"Breech-Loading Gun. Made by John Cookson, and to be sold by him at his House in Boston: a handy Gun of 9 Pound and a half Weight; having a Place convenient to hold 9 Bullets, and Powder for 9 Charges and 9 Primings; the said Gun will fire 9 Times distinctly, as quick, or slow as you please, with one turn the Handle of said Gun, it doth charge the Gun with Powder and Bullet, and doth prime and shut the pan, and cock the Gun. All these Motions ae performed immediately at once, by one turn with the said Handle. Note, there is Nothing put into the Muzzle of the Gun as we charge other Guns." Ad found in Boston Gazette, April 12, 1756.

Too bad the price isn't listed. This would have been the assault rifle of its day and if Braddock's men were trained to use it (and it could take a bayonet), they might not have been so handily defeated at Battle of the Monogahela.

Recall that this was pre-industrial revolution and that the parts were exactingly fitted by hand. One slip-up and the powder magazine, which was contained in the stock, and you have an Eighteenth Century Ka-Boom!
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Old June 9, 2005, 09:45 PM   #85
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Rambling antidotes

"For deafness and slow hearing: The juyce of Radishes, fat of a mole, eele, or serpent, juyce of an Onyon soaked in Sperrit of Wine and roasted, essences of a mans or Bullocks gall, are all very excellent. In difficulty of hearing, distilled Boyes Urine is good; but better is the Oyl of Carawayes" - Compendium of Physick (Salmon), London, 1671

"Falling-Sickness. In Children. Ashes of the dung of black Cow given to new born Infant, doth not only preserve from the Epilepsia, but also cure it. In those of ripe Age. The lives of 40 water-Frogs brought into a powder, and given at five times (in Spirit of Rosemary or Lavender) morning and evening, will cure, the sick not eating nor drinking two hours before nor after it." (same Compendium of Physick)

"Cow's Dung. This seems to be of a hot penetrating Nature; and is experienc'd to do good in Erysipelous Swellings. This Cataplasm is also highly commended by some in the Gout. Pigeon's Dung is sometimes ordered in Cataplasms, to be applied to the soles of the Feet in malignant Fevers and Deliriums. Hog's Dung. Is also used by Country People to stop Bleeding at the Nose; by being externally applied cold to the Nostrils." English Dispensatory (Quincy), London, 1742.

Earth Worms. These are often used in Compositions for cooling and Cleansing the Viscera. They are good in Inflammations and Tubercles of the Lungs and in Affections of the Reins and Urinary Passages. Syrup of Snails. Take Garden-snails early in the morning, while the dew is upon them, a pound; take off their shells, slit them, and with a half of pound of fine Sugar put into a Bag hang them in a Cellar, and the Syrup will melt, and drop through, which Keep for Use. This is not kept in the shop, but is worth making for young Children inclining to Hectics and Consumptions... English Dispensatory (Quincy), London, 1742.

Makes you grateful for modern medicine, doesn't it? BTW, sugar was very expensive and to use a half of pound is a substantial amount in those days.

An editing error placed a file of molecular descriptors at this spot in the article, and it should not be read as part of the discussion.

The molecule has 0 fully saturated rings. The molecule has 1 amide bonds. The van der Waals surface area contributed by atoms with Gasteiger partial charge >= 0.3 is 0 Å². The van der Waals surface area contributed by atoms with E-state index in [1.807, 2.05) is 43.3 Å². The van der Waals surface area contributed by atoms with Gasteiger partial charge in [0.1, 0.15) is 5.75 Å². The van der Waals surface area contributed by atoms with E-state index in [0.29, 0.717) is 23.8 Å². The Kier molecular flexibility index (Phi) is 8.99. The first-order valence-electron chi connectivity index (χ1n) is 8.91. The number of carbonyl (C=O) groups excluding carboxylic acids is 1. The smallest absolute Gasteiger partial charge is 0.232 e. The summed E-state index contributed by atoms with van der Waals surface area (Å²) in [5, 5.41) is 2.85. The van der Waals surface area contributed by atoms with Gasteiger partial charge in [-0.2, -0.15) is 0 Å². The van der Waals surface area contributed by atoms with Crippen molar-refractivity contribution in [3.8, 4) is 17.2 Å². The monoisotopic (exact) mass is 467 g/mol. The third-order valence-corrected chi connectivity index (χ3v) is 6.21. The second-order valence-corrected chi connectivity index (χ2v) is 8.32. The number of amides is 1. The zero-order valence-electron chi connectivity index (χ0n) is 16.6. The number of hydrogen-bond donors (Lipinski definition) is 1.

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Old June 13, 2005, 09:58 PM   #86
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Germans jus wanna have fun

During the Napoleonic Wars, the British recruited heavily from among the Germans and first drew on Hannover (after all, George was of the House of Hannover) and then from Germans in French service who were captured. They were collected into a regiment several battalions strong dubbed The King's German Legion. Over numerous battles, the KGL proved themselves to be very brave & reliable. Their regimental history tells of their various deeds in battle and of service throughout Europe on behalf of England. What it doesn't tell is that the Germans of various battalions of KGL didn't necessarily develop bonds of affection towards their fellow Germans. We hear from a soldier of the 7th Battalion, KGL:

"At no time were we on a kindly footing with the third and sixth regiments of the German legion; and therefore individuals attached to these corps were exempted from the privilege of being brought in by a friend. This exclusion was never forgiven; and the parties against whom it was levelled were perpetually seeking opportunities for revenge. The senior of our company, a good-natured fellow of thirty-six, who was a general favourite of both officers and privates, was one evening, whilst we were indulging ourselves with mirth and wine, in a neighbouring public-house close to our apartment, enjoying the lively conversation of his sweetheart. Suddenly twelve men, belonging to the rifle company of the third battalion, entered the place; and falling upon him, although he had not given the slightest provocation, proceeded to treat him exceedingly ill. In self-defence, he snatched up a sword, and vowed he would kill the next man who should touch him, a threat which he would undoubtedly have put in practice, not in any degree wanting courage; his determined look and gesture made his cowardly assailants pause, and they debated between themselves in what manner they should endeavour to secure him. Accidentally one of our men passed the house; and the terrified girl, her eyes full of tears, repeats to this man that a soldier of the seventh regiment is on the point of being slain. Immediately on receiving this intelligence, he hastens to give us the alarm; and each individual, starting to his sword and cap, rushes impetuously to the opposite wine-shop, which is soon abandoned by the enemy. In the commencement, fists alone were the weapons made use of, but shortly swords were plucked from their scabbards, and a regular battle ensued, in which many wounds were inflicted on either side. Fresh members of both battalions now came up half-naked from the barracks, with fixed bayonets; and in the dark night it was scarcely possible to distinguish friend from foe. Confusion, indeed reigned triumphant. The third battalion had a good many men wounded; we, on the other hand, only a few.